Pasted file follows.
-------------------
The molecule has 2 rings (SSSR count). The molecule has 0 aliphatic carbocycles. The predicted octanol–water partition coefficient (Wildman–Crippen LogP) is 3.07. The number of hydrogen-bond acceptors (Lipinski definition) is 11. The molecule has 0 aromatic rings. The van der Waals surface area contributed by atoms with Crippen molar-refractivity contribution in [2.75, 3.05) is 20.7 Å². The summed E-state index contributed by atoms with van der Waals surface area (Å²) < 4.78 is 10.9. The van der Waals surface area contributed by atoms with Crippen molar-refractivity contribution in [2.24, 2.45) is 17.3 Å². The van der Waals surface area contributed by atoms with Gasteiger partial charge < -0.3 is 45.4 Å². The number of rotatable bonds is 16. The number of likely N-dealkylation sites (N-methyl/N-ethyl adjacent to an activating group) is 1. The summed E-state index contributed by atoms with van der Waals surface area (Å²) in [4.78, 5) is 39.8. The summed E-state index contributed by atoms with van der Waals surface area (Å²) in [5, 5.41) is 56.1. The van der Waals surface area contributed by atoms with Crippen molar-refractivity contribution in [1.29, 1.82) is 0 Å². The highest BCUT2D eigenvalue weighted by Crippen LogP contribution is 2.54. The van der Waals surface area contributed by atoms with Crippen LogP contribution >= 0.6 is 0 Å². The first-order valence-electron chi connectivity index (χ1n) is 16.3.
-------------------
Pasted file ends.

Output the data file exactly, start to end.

The molecule has 2 rings (SSSR count). The molecule has 0 aliphatic carbocycles. The predicted octanol–water partition coefficient (Wildman–Crippen LogP) is 3.07. The number of hydrogen-bond acceptors (Lipinski definition) is 11. The molecule has 0 aromatic rings. The van der Waals surface area contributed by atoms with Crippen molar-refractivity contribution in [2.75, 3.05) is 20.7 Å². The summed E-state index contributed by atoms with van der Waals surface area (Å²) < 4.78 is 10.9. The van der Waals surface area contributed by atoms with Crippen molar-refractivity contribution in [2.24, 2.45) is 17.3 Å². The van der Waals surface area contributed by atoms with Gasteiger partial charge < -0.3 is 45.4 Å². The number of rotatable bonds is 16. The number of likely N-dealkylation sites (N-methyl/N-ethyl adjacent to an activating group) is 1. The summed E-state index contributed by atoms with van der Waals surface area (Å²) in [4.78, 5) is 39.8. The summed E-state index contributed by atoms with van der Waals surface area (Å²) in [5, 5.41) is 56.1. The van der Waals surface area contributed by atoms with Crippen molar-refractivity contribution in [1.29, 1.82) is 0 Å². The highest BCUT2D eigenvalue weighted by Crippen LogP contribution is 2.54. The van der Waals surface area contributed by atoms with Crippen LogP contribution >= 0.6 is 0 Å². The first-order valence-electron chi connectivity index (χ1n) is 16.3.